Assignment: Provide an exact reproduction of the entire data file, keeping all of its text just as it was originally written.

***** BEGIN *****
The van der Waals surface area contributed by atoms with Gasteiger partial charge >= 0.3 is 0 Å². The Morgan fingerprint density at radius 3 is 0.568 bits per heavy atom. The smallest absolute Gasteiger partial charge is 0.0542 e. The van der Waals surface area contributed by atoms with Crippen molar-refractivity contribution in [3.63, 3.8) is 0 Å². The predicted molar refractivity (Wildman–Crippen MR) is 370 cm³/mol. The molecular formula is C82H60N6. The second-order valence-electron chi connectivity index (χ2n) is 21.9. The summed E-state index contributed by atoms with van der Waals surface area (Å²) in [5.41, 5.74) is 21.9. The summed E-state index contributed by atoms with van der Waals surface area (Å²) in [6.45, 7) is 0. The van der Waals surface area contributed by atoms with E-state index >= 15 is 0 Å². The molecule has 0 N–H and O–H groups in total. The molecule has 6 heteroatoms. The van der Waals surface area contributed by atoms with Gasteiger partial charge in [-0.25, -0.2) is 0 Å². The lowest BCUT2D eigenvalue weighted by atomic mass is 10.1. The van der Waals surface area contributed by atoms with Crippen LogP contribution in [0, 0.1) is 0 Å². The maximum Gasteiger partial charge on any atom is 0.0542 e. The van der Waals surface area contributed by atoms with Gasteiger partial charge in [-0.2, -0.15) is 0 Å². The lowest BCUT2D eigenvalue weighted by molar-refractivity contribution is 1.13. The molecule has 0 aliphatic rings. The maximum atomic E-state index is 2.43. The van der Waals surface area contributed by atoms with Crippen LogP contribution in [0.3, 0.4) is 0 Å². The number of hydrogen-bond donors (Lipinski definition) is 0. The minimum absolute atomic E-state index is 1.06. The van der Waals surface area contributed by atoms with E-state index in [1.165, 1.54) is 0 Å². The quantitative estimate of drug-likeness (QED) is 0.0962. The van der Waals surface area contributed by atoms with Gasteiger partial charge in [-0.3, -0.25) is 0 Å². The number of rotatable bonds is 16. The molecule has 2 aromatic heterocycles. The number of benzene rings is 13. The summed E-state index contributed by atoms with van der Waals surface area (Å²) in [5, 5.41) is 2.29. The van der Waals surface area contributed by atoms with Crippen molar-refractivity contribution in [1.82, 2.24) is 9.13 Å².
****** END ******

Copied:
The van der Waals surface area contributed by atoms with Gasteiger partial charge >= 0.3 is 0 Å². The Morgan fingerprint density at radius 3 is 0.568 bits per heavy atom. The smallest absolute Gasteiger partial charge is 0.0542 e. The van der Waals surface area contributed by atoms with Crippen molar-refractivity contribution in [3.63, 3.8) is 0 Å². The predicted molar refractivity (Wildman–Crippen MR) is 370 cm³/mol. The molecular formula is C82H60N6. The second-order valence-electron chi connectivity index (χ2n) is 21.9. The summed E-state index contributed by atoms with van der Waals surface area (Å²) in [5.41, 5.74) is 21.9. The summed E-state index contributed by atoms with van der Waals surface area (Å²) in [6.45, 7) is 0. The van der Waals surface area contributed by atoms with E-state index >= 15 is 0 Å². The molecule has 0 N–H and O–H groups in total. The molecule has 6 heteroatoms. The van der Waals surface area contributed by atoms with Gasteiger partial charge in [-0.25, -0.2) is 0 Å². The lowest BCUT2D eigenvalue weighted by atomic mass is 10.1. The van der Waals surface area contributed by atoms with Crippen LogP contribution in [0, 0.1) is 0 Å². The maximum Gasteiger partial charge on any atom is 0.0542 e. The van der Waals surface area contributed by atoms with Gasteiger partial charge in [-0.2, -0.15) is 0 Å². The lowest BCUT2D eigenvalue weighted by molar-refractivity contribution is 1.13. The molecule has 0 aliphatic rings. The maximum atomic E-state index is 2.43. The van der Waals surface area contributed by atoms with Crippen LogP contribution in [0.3, 0.4) is 0 Å². The number of hydrogen-bond donors (Lipinski definition) is 0. The minimum absolute atomic E-state index is 1.06. The van der Waals surface area contributed by atoms with E-state index in [1.165, 1.54) is 0 Å². The quantitative estimate of drug-likeness (QED) is 0.0962. The van der Waals surface area contributed by atoms with Gasteiger partial charge in [-0.3, -0.25) is 0 Å². The number of rotatable bonds is 16. The molecule has 2 aromatic heterocycles. The number of benzene rings is 13. The summed E-state index contributed by atoms with van der Waals surface area (Å²) in [5, 5.41) is 2.29. The van der Waals surface area contributed by atoms with Crippen molar-refractivity contribution in [1.82, 2.24) is 9.13 Å².